[extropy-chat] Retraining (was: Turbulence of obsolesence)
wingcat at pacbell.net
Mon Apr 25 06:21:55 UTC 2005
--- Samantha Atkins <sjatkins at mac.com> wrote:
> Average intelligence people do not succeed
> in being educated into these fields even when young.
We may disagree on "can't" versus "won't" here, but I think we can
agree that is the core of the problem.
So, how do we solve it?
My suggested solution comes from the meaning of "won't" that lead to
the disagreement. It appears that for these people to learn these
skills would violate no laws of physics, would not violate any
fundamental constraints of biology, and otherwise is technically
possible - the problem is that it fails to happen.
The usual motivating factors that one would usually assume to work in a
capitalist society - e.g., sustaining an income so one does not starve
- are failing to cause this to happen in far too many cases.
There are claims that they are of "average intelligence" and that this
somehow makes them biologically incapable of training. These claims
appear to be unsupported by the evidence, since it has been documented
that people can and do change IQ, up and down, during their lifetimes
due in part to environmental effects, some of which are controlled by
the individual. That said, the claims are perhaps correct with regards
to their present capabilities: i.e., they can not take to retraining
well unless and until some other circumstance is first taken care of
(which circumstance would result in raised "intelligence" by this same
metric). So the problem then becomes identifying that circumstance:
what specific thing (not just vague "lack of intelligence") is keeping
them from picking up new skills? What exactly, in detail, happens when
they try the same retraining that other (more "intelligent") people can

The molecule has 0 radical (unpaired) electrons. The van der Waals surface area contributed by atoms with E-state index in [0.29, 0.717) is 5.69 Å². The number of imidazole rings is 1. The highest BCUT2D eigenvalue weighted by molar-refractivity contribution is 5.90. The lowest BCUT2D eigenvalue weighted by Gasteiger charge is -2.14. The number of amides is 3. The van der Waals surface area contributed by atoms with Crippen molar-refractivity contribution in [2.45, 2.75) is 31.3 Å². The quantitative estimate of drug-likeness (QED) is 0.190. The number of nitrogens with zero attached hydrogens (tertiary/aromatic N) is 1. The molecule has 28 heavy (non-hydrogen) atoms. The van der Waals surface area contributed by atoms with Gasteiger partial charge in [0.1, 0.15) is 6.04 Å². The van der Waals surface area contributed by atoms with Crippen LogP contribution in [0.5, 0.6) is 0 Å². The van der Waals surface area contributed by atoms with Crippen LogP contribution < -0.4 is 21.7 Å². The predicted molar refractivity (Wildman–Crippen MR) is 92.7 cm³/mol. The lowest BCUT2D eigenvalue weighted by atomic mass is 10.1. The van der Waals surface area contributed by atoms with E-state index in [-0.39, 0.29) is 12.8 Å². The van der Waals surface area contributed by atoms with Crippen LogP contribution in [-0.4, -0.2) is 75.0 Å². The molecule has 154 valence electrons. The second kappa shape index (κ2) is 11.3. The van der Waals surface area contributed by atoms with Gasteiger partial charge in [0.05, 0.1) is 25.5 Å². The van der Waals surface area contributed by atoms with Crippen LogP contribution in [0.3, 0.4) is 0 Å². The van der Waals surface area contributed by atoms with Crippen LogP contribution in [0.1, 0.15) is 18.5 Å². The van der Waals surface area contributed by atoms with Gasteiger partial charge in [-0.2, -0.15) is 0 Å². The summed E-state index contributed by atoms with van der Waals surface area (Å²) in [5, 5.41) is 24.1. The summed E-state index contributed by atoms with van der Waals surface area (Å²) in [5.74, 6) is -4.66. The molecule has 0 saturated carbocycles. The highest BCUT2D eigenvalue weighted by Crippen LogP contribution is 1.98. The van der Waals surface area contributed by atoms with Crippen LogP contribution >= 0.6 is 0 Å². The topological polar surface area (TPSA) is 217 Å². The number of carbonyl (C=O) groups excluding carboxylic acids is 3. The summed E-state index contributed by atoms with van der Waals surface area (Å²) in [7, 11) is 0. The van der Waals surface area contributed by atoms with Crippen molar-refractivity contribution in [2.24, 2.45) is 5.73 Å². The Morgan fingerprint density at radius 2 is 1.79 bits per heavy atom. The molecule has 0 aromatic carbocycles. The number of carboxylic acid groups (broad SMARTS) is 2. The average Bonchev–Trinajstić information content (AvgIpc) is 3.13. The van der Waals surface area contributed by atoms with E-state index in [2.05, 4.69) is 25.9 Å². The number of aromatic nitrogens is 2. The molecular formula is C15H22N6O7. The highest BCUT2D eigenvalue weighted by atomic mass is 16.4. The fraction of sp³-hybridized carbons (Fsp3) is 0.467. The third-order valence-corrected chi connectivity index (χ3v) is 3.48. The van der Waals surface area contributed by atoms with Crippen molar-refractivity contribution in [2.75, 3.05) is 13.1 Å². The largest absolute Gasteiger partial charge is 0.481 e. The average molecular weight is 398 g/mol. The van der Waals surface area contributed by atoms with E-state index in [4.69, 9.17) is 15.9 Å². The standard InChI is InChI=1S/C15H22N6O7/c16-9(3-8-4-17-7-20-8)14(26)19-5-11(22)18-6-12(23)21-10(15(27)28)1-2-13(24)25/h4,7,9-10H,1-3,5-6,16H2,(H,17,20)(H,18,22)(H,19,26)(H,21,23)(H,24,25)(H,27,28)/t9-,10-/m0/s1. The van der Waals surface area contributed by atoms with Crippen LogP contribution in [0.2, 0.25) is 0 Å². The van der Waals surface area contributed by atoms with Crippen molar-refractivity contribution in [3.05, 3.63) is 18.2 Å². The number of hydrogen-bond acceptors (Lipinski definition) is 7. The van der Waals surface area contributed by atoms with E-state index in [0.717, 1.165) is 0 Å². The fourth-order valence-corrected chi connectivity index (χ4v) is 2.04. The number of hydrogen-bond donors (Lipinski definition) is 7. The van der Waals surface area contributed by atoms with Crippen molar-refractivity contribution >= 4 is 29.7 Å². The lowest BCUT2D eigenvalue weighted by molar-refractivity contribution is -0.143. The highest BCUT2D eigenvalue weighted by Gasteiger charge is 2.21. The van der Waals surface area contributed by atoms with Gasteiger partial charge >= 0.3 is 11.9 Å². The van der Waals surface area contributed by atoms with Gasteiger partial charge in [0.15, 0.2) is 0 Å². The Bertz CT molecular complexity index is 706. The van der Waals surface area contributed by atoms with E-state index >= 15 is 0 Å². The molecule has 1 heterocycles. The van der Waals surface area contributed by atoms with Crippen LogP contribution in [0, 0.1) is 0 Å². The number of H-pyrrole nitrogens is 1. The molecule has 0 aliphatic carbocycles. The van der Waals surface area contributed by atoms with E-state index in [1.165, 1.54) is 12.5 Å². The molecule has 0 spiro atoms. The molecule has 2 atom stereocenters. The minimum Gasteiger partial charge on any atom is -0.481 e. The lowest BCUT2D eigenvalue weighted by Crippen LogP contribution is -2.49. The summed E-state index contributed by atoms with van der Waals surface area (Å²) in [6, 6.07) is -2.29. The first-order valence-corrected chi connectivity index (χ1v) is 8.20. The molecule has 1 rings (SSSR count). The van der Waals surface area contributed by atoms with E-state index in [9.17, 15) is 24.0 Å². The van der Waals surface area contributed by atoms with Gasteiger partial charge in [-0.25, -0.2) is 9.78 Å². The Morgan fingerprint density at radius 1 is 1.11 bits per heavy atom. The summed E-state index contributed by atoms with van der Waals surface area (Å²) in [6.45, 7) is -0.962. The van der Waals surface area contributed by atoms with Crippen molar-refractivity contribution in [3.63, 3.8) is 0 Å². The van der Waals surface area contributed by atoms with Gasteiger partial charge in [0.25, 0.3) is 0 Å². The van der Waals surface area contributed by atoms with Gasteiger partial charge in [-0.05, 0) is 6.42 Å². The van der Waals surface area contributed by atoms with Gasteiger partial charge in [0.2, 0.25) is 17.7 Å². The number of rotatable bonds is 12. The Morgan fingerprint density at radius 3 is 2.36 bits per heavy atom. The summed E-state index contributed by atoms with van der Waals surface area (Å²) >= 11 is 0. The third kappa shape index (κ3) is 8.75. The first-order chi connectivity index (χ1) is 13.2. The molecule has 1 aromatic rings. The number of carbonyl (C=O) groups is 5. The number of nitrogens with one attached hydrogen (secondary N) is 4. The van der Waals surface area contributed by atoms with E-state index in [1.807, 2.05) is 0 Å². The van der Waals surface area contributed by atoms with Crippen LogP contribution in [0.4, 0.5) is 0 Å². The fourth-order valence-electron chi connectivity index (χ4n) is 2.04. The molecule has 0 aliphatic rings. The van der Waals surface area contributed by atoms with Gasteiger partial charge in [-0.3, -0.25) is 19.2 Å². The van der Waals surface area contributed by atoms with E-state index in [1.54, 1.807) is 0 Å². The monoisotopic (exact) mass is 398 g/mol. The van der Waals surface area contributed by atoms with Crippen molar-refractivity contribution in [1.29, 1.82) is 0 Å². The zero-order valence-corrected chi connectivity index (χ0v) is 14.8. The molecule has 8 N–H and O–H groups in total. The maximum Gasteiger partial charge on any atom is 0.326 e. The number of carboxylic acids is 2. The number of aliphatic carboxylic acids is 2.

use to switch careers, that prevents them from doing so - and how can
that chain of events be prevented from going wrong?
To solve this will probably need a good knowledge of educational
methods, specifically why and how they work. (Yes, there are problems,
but the current system is not a complete failure.) New methods, or
maybe alterations of current methods, will be needed to meet current
needs. There are people working on this issue, but the efforts do not
seem to be that coordinated, or usually coherent (beyond slapping a
"training" or "education" label on something that sometimes imparts new
knowledge, in search of profit or political correctness).
> Our educational institutions are a very large part
> the problem. They are still geared to full-time programs requiring
> years of investment to even get to the graduate level training. Nor
> the training focused enough to easily accommodate adults seeking to
This is very true. While there are "vocational" schools, those
perhaps focus on excessively short-term items: for example, how to
write HTML as opposed to how to best communicate ideas using the Web
(which includes HTML writing and how pages look in different browsers,
but also patterns of communication, the Slashdot effect and its effect
on idea dispersal, viral marketing practices, dos and don'ts of
interactivity, and so forth). This is not satisfactory for retraining
into any high level of competence - and the hypothetical 50 year old
we're talking about needs more than entry level wages.
> If we can truly achieve an abundant society then an adequate
> living can be available for all whether or not they are employed.
The problem with that is, standards of abundance adjust depending on
what's available. We live in an abundant society today, as measured by
most people of 1905 if they were given a fairly accurate picture of
life in 2005. But we do not see it that way, because we're used to
The only general way out of this appears to be to ever increase the
abundance available, in excess of expectations. That requires work.
> If we want people to embrace ultra high tech then we must show that
> there is a workable way they and theirs will be able to live
> well as the world changes. If people see that obsolescence comes
> sooner and that there is no plan for them to be ok when they are no
> longer employable then count on real and quite rational fear and push
Very true, and the reason I brought this topic up in the first place.
> You assume that it is just a matter of the individual trying.
For a specific meaning of "trying", yes. With enough of the right type
of effort, I posit that most individuals could suceed. I also posit
that most individuals do not know what type of effort to apply - and,
critically, that *they do not even know how to find out*, or to find
out how to find out, et cetera. This causes them to not "try".
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